Long before TMZ, Perez Hilton, "Access Hollywood" and "Entertainment Tonight" invaded Hollywood, there was "Miss Rona."
With her distinctive voice and fashionably short hairdo, Rona Barrett was one of the first celebrity journalists to become a celebrity herself. She broke ground in the 1970s by pioneering the concept of in-depth, one-on-one TV interviews, inviting stars to share intimate and sometimes painful details of their lives.
Barrett interviewed Cher as they both sat on her bed and gossiped about Sonny Bono. The late Richard Pryor told Barrett how much he loved cocaine, just a short while before he would set himself on fire in a drug-related accident. The Beatles, Robert Redford, Robin Williams, Clint Eastwood and numerous others all sat down with "Miss Rona." In addition to her TV work, she edited a slate of magazines, and helped launch ABC's "Good Morning America" with her Hollywood reports.
In 1991, Barrett, now 73, stepped away from the show business whirlwind and moved to Santa Ynez, devoting her energy to her family and her nonprofit Rona Barrett Foundation, dedicated to assisting seniors.
But Thursday evening, Barrett returns to her familiar stamping ground in Beverly Hills to premiere her one-woman show, "Rona Barrett: Nothing But the Truth" at the Paley Center for Media. The performance will include recollections about her life and career, plus several clips from her interviews.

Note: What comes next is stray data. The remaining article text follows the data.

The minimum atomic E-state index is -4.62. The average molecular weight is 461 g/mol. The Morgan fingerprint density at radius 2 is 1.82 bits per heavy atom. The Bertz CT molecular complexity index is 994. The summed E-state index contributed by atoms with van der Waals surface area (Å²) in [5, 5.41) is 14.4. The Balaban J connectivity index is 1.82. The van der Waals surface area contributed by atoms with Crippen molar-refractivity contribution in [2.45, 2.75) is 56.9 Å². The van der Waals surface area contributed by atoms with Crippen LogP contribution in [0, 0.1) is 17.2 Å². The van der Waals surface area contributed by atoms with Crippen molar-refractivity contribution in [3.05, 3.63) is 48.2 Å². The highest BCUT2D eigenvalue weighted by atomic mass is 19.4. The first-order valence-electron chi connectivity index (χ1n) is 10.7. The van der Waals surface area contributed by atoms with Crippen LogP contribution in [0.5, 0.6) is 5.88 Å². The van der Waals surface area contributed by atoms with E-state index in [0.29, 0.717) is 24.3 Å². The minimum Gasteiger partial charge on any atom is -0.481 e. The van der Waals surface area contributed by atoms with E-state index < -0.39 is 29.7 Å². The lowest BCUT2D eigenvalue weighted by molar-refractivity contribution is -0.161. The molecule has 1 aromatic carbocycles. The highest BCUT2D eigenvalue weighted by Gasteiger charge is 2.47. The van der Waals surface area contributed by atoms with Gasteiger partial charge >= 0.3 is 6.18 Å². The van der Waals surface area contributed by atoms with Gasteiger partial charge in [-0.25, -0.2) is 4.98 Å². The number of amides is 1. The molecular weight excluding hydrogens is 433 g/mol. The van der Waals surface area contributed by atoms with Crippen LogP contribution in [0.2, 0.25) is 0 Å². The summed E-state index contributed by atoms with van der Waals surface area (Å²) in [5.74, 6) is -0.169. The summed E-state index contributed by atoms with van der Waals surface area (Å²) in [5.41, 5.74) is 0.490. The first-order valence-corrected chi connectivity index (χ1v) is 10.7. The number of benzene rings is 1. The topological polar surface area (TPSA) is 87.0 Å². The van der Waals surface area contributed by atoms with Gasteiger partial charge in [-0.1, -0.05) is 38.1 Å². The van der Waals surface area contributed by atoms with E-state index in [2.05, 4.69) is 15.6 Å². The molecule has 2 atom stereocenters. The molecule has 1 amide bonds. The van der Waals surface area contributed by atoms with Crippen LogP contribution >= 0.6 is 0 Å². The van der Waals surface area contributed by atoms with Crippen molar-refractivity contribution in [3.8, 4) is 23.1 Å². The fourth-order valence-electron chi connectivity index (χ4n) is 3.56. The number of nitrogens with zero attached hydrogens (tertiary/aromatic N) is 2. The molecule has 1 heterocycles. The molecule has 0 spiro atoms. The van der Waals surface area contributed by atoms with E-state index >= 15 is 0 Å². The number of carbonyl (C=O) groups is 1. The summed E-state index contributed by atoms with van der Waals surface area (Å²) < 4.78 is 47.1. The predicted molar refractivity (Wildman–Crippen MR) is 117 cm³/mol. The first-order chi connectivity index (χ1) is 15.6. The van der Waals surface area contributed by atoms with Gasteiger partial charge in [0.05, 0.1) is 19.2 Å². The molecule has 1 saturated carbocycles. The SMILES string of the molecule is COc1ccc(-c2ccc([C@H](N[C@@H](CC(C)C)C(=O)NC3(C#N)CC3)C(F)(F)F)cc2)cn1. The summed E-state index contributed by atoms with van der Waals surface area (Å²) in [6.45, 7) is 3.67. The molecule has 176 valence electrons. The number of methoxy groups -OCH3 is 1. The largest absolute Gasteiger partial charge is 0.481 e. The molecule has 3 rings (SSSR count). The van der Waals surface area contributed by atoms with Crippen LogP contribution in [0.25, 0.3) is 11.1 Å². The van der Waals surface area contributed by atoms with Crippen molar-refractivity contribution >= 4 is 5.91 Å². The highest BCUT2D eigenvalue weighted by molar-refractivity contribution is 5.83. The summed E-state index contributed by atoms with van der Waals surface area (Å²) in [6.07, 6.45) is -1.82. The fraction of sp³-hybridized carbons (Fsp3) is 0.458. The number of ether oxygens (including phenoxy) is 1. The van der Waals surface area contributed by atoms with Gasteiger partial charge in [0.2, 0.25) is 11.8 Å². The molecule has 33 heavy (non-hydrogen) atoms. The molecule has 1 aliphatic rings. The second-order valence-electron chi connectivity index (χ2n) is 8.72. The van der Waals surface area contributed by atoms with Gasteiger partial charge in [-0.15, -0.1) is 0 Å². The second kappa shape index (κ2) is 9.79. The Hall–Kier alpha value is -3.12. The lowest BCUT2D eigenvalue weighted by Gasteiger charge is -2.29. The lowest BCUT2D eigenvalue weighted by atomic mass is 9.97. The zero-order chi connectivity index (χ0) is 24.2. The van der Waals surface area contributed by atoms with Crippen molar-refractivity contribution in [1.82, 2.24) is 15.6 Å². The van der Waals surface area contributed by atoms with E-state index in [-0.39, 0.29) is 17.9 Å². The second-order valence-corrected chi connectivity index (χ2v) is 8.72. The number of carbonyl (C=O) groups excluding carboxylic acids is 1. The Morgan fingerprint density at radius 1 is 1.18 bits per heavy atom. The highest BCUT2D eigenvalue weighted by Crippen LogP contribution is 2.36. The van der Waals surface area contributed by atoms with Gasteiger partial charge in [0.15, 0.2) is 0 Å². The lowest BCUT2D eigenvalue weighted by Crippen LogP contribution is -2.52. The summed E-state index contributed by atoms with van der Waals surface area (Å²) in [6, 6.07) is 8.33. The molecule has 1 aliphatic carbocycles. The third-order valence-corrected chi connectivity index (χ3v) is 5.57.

Her return to the spotlight has Barrett a bit nervous — but not too much. "I'm surprised that I'm doing it, but I've been thinking about it quite a lot," she said as she sipped one of her favorite drinks — a Japanese cherry latte — in one of the Paley's exhibition rooms. "What I really want to do is bring more awareness to baby boomers and others about seniors in need, so this will be a fundraiser. It's what's most important to me."
But she's also eager to take her audience with her down memory lane: "I do want to share the history of the glamour of Hollywood, my own life story, what motivated me. What I'm most proud of is that I opened so many doors for women in broadcasting."
Her fascination with Hollywood was sparked when she was a little girl and first saw Shirley Temple larger than life on the silver screen, "seeing her dance up and down those stars. There was something so magical about her." She maintained that interest in Hollywood and saw an opportunity when she began her professional career as a journalist.
Said Barrett: "I realized that the entertainment industry is the number one export in the world. It has tremendous influence everywhere." She attributes her journalistic instincts to her reaction when she learned as a youngster that she had a rare form of arrested muscular dystrophy. "I couldn't do things other kids could do, and because of that, I was always fascinated by what made other people tick."
She focused on celebrities: "I wanted to explore the 'real' behind the 'reel.' I knew that everyone had a story — though getting to that story was not always easy."
But as her profile grew, Barrett also became a target of comedians and others who made fun of her voice and mannerisms. "They mimicked me," she said with a smile. "I didn't really have a problem with that. But when I was called bad names, it bothered me. That was the last thing I thought I was."
Though she canceled her subscription to the Hollywood trades long ago, Barrett said she does keep track of Hollywood by websites such as TMZ and TV entertainment magazines.
She is not impressed.
"For the most part, it's pure trivia," she said. "It's just a bunch of PR people dishing information out. I don't see true in-depth reporting. That voice is gone from Hollywood."